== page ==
As a child, I never took interest in Winnie-the-Pooh. My only exposure to what seemed a hopeless band of anthropomorphic misfits was television. TV convinced me Pooh was merely a chubby ne’er-do-well with no sense or self-discipline, who would accidentally strangle himself if left to his own devices.
His friends were no more interesting. There was some kind of mule with chronic fatigue syndrome, whose pity parties wore thin. There was a pig in a sleeveless jumpsuit, and a boy who looked like he needed to eat some meat and potatoes.
I don’t remember all the characters because I never enjoyed the films. I began avoiding Winnie and his crew. I avoided them without a backward glance for about 40 years.
Then a thoughtful person gave my son a Winnie-the-Pooh storybook. I had never consider Pooh as literature because I’d been turned off by him as television. Having seen what Hollywood did to Tarzan and The Little Mermaid this isn’t surprising.
When my son asked me to read from his Winnie-the-Pooh treasury, I winced. I wanted to make up the story instead of reading it. I wanted to say, “Once upon a time there was this ridiculous bear who only wanted honey, and since he had no sense and he could not control his desires, he got his head stuck in a pot of honey and had to live with his head inside the pot for the rest of his pitiful life. The end. And let that be a lesson to you, young man.”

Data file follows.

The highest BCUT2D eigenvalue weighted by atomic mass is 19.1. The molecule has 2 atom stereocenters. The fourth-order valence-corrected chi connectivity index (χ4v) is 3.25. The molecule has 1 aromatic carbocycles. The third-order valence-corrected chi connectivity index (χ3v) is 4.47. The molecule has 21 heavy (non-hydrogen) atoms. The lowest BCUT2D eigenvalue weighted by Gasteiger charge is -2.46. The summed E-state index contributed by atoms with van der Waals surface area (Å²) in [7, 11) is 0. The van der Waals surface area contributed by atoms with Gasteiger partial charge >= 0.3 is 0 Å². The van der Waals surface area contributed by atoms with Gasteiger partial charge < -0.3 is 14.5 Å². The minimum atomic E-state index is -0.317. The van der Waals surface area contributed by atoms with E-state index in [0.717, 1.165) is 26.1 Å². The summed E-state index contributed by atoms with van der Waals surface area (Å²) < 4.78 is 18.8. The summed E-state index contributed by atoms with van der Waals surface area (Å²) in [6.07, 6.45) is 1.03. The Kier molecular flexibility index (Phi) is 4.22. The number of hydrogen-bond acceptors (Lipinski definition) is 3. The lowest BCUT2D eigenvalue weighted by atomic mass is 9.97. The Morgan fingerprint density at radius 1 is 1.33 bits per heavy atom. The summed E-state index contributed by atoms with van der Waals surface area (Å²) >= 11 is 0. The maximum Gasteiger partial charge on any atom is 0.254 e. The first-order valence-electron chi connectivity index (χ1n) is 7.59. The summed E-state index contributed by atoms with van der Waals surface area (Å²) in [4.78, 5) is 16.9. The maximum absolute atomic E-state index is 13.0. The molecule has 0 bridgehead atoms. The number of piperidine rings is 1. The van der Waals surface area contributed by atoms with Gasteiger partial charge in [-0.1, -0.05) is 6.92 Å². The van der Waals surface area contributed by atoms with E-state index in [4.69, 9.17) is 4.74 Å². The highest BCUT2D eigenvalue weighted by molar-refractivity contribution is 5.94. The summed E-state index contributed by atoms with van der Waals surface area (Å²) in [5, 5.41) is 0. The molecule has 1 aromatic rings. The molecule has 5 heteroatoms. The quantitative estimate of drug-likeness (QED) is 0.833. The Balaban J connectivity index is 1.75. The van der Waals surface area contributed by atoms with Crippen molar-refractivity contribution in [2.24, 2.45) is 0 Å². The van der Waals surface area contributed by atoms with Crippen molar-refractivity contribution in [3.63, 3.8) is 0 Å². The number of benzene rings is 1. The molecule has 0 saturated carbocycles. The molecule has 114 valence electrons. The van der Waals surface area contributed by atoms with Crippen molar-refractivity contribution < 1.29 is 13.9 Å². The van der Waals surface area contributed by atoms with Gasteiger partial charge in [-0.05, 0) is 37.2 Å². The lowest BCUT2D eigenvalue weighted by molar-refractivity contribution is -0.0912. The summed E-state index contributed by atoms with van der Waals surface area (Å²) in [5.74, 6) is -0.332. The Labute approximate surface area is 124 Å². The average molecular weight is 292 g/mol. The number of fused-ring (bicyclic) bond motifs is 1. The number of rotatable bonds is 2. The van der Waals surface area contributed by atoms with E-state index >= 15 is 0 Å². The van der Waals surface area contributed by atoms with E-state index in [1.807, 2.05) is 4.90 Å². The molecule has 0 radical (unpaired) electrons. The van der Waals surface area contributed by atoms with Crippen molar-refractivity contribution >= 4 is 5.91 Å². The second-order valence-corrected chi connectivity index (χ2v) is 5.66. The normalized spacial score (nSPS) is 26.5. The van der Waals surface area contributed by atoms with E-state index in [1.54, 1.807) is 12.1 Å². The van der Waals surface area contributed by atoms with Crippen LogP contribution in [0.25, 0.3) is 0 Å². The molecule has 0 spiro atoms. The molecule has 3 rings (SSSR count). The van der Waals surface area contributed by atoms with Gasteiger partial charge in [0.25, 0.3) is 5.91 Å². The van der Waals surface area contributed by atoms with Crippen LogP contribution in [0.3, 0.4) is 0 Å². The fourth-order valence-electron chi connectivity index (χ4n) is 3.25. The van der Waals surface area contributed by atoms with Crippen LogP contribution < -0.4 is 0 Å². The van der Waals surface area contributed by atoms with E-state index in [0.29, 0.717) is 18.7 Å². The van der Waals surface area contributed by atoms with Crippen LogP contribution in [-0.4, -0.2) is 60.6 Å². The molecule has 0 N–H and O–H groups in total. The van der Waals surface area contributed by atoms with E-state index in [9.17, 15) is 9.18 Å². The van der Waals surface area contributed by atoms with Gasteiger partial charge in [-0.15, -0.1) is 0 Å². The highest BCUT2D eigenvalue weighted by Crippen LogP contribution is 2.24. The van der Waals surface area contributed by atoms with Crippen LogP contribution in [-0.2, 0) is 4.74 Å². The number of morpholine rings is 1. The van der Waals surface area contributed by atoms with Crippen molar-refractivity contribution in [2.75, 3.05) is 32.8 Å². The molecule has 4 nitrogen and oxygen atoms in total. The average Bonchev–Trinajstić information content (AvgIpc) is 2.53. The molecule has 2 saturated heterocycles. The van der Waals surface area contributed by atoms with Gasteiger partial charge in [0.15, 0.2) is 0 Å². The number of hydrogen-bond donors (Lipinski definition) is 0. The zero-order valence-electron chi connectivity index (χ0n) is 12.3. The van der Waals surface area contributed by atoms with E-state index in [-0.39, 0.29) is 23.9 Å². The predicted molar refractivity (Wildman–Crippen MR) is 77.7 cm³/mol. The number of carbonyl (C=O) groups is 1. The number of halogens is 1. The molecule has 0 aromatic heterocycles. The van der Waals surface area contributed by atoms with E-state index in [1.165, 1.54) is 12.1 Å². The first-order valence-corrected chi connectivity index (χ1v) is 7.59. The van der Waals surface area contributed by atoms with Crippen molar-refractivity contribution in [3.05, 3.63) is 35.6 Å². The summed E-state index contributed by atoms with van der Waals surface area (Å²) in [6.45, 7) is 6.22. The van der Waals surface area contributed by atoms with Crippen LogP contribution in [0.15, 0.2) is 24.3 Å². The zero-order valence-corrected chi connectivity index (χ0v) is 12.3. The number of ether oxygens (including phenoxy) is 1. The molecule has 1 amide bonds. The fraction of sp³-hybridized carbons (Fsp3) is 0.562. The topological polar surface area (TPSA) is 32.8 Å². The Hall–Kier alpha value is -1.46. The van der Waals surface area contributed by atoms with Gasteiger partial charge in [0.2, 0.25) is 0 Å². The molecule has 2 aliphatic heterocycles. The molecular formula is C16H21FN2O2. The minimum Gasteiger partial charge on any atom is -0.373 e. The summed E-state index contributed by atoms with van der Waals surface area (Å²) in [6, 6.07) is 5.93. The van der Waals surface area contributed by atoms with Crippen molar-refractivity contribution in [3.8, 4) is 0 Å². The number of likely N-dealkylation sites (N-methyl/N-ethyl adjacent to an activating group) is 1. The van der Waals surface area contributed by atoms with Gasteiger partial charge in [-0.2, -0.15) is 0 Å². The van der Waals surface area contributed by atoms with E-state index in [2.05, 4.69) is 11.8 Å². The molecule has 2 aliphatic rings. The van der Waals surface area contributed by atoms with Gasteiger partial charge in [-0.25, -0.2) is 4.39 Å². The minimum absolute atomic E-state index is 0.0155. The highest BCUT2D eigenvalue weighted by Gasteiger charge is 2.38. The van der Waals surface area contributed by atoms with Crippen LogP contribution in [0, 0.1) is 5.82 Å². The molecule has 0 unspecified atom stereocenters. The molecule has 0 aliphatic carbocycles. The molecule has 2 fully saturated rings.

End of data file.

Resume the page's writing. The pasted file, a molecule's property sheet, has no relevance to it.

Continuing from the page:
I did not say this; that would have been lazy parenting, and the boy’s mother was sitting within earshot. I did the honorable thing: I tried persuading the boy he would prefer Green Eggs and Ham. When that failed, I sighed and began reading.
To my surprise, the literary Winnie-the-Pooh is quite well done. This Milne fellow knew how to tell a story with charm. Winnie is not nearly so vacuous as in his films. He makes up witty little songs, and though he possesses less forethought than is to be hoped, he does spend some time on afterthought.
Rabbit’s desire to keep his home free of unwanted visitors is relatable to any middle-aged man. The only thing that would make him more perfect is if he came to the door waving an 80-year-old shotgun he never owned shells for.
I remember Piglet to have been portrayed as cowardly on TV. TV didn’t uncover the real depth of Piglet. Piglet has a keen sense of discretion. He is willing to accompany Pooh in pursuit of a couple of potentially hostile Woozles, but when he and Pooh are outnumbered he reads the writing on the wall. Piglet knows how to count and when to cash out. Now, if only he would cash out of that 1920s bathing suit.
We haven’t met Eeyore yet. No doubt, he will turn out to be a grizzled veteran of the Boer War, suffering from a tail wound and in constant pain from a bullet lodged in his hip. What once seemed like incessant complaining will surely be words of wisdom from a hero of the siege of Kimberley.
Though we got off to a rocky start, I like Pooh now. I like the way his stories are written. There is a unique talent for storytelling in the books. I hope it doesn’t take my boys 40 years to appreciate that.